The Strength in Not Knowing

The most successful people know they don’t know it all. They also know, and this may be even more important, they know what they don’t know. They know where their knowledge bank is weak and they aren’t afraid to admit it.

This is especially true for successful leaders.

I once worked with a guy who refused to hire a very qualified candidate for a job opening. Everyone knew he was qualified for the job but the guy who would be his boss didn’t want him. When I pressed him for a reason he finally said, “I don’t need a guy “pushing me” because he knows more than I do.”

That my friends is what a really, really weak leader sounds like.

Strong successful leaders actually staff for their weaknesses. They are not threatened by those who may know more than they do in particular areas. They know that their strengths lie in other, likely more critical areas. They don’t bog themselves down with trying to know it all; they have strength in not knowing it all.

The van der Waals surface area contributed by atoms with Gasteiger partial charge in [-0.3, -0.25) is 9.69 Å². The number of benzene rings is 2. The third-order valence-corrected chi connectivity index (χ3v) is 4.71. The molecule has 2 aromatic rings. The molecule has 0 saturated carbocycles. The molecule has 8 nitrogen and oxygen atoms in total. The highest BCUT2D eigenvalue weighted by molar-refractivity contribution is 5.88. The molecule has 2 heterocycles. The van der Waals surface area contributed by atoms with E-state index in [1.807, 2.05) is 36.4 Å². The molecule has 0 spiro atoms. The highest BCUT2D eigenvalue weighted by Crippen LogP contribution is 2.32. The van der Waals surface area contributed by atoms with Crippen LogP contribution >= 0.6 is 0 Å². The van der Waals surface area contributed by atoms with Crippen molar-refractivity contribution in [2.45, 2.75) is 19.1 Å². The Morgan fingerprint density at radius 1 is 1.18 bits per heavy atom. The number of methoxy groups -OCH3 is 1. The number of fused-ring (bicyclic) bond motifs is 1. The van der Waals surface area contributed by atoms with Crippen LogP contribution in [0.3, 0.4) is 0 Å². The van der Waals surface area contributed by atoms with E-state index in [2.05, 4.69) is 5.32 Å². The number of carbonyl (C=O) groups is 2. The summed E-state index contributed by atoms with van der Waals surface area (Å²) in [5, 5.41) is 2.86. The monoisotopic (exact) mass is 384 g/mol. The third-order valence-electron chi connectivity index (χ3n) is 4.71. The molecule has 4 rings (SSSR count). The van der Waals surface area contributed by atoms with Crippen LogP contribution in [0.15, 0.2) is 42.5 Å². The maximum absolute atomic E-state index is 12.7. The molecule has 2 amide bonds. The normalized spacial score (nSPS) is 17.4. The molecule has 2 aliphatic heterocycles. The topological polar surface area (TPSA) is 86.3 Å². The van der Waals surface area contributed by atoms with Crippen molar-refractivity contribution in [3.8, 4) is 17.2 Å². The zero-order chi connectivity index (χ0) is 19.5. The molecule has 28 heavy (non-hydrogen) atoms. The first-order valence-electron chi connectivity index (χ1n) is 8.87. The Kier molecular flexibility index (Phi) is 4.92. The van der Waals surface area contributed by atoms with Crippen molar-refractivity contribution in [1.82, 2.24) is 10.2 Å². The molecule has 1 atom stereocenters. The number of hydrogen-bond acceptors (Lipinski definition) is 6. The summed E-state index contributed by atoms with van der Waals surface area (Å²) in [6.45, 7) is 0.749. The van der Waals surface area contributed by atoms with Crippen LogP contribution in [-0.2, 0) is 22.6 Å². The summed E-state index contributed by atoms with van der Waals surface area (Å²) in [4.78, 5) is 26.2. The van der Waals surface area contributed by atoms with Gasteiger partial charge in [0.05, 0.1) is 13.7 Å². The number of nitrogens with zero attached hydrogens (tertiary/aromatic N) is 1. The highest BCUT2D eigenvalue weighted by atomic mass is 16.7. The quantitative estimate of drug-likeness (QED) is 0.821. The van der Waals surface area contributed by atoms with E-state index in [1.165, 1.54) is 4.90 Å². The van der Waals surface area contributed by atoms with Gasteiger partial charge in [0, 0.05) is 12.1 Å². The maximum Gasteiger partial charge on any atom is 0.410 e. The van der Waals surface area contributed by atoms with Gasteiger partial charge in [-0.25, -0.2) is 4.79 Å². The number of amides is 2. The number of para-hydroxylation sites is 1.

They have the courage to admit what they don’t know, they have the courage to admit it when they don’t know what they do not know and most important of all, they have the confidence to ask someone they believe does know.

They confidently use their team’s knowledge to fill-in their own gaps. They are not embarrassed by their gaps, they are confident enough in what they do know to know it’s perfectly acceptable to not know it all. They do not pretend to know more than they do because they know that sooner or later their “fake knowledge” will be discovered.

If you’re a leader who doesn’t know then ask. Ask confidently and ask as often as necessary. It doesn’t damage your credibility with your people, it adds to it. It’s how Authentic Leaders do it.